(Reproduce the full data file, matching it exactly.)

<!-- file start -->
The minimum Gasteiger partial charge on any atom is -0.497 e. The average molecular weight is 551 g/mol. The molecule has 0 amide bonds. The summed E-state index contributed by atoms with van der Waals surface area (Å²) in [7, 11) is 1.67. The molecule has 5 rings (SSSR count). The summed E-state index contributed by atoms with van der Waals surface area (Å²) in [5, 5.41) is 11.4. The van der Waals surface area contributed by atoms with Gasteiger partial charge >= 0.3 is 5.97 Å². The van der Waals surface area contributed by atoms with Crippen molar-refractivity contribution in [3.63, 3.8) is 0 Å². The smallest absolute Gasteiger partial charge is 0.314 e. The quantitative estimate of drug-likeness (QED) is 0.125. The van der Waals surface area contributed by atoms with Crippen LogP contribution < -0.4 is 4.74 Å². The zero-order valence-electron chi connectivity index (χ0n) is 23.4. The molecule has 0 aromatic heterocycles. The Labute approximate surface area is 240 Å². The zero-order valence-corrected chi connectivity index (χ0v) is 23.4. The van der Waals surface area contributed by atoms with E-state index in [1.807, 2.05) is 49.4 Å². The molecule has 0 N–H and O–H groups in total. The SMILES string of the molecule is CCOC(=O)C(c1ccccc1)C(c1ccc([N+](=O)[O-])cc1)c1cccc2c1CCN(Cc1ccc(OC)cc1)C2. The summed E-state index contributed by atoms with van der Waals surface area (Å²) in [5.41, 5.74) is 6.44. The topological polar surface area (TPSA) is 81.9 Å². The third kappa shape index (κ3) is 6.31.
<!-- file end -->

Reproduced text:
The minimum Gasteiger partial charge on any atom is -0.497 e. The average molecular weight is 551 g/mol. The molecule has 0 amide bonds. The summed E-state index contributed by atoms with van der Waals surface area (Å²) in [7, 11) is 1.67. The molecule has 5 rings (SSSR count). The summed E-state index contributed by atoms with van der Waals surface area (Å²) in [5, 5.41) is 11.4. The van der Waals surface area contributed by atoms with Gasteiger partial charge >= 0.3 is 5.97 Å². The van der Waals surface area contributed by atoms with Crippen molar-refractivity contribution in [3.63, 3.8) is 0 Å². The smallest absolute Gasteiger partial charge is 0.314 e. The quantitative estimate of drug-likeness (QED) is 0.125. The van der Waals surface area contributed by atoms with Crippen LogP contribution < -0.4 is 4.74 Å². The zero-order valence-electron chi connectivity index (χ0n) is 23.4. The molecule has 0 aromatic heterocycles. The Labute approximate surface area is 240 Å². The zero-order valence-corrected chi connectivity index (χ0v) is 23.4. The van der Waals surface area contributed by atoms with E-state index in [1.807, 2.05) is 49.4 Å². The molecule has 0 N–H and O–H groups in total. The SMILES string of the molecule is CCOC(=O)C(c1ccccc1)C(c1ccc([N+](=O)[O-])cc1)c1cccc2c1CCN(Cc1ccc(OC)cc1)C2. The summed E-state index contributed by atoms with van der Waals surface area (Å²) in [5.41, 5.74) is 6.44. The topological polar surface area (TPSA) is 81.9 Å². The third kappa shape index (κ3) is 6.31.